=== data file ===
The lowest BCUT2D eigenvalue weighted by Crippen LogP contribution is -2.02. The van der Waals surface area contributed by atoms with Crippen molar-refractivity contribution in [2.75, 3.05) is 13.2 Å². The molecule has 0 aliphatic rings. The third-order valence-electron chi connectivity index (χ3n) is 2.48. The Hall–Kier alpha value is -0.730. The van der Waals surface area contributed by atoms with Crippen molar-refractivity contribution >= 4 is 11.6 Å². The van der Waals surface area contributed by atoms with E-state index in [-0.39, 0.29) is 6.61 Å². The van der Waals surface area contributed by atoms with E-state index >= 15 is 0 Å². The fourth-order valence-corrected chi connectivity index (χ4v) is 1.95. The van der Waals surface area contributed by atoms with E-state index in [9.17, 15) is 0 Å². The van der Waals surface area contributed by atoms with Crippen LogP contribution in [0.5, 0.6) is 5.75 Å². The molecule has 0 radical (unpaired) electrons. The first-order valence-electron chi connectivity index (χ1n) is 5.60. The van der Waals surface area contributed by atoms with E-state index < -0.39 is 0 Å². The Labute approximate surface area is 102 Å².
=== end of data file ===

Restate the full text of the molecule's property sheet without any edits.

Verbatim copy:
The lowest BCUT2D eigenvalue weighted by Crippen LogP contribution is -2.02. The van der Waals surface area contributed by atoms with Crippen molar-refractivity contribution in [2.75, 3.05) is 13.2 Å². The molecule has 0 aliphatic rings. The third-order valence-electron chi connectivity index (χ3n) is 2.48. The Hall–Kier alpha value is -0.730. The van der Waals surface area contributed by atoms with Crippen molar-refractivity contribution >= 4 is 11.6 Å². The van der Waals surface area contributed by atoms with E-state index in [-0.39, 0.29) is 6.61 Å². The van der Waals surface area contributed by atoms with E-state index >= 15 is 0 Å². The fourth-order valence-corrected chi connectivity index (χ4v) is 1.95. The van der Waals surface area contributed by atoms with E-state index in [9.17, 15) is 0 Å². The van der Waals surface area contributed by atoms with Crippen LogP contribution in [0.5, 0.6) is 5.75 Å². The molecule has 0 radical (unpaired) electrons. The first-order valence-electron chi connectivity index (χ1n) is 5.60. The van der Waals surface area contributed by atoms with E-state index < -0.39 is 0 Å². The Labute approximate surface area is 102 Å².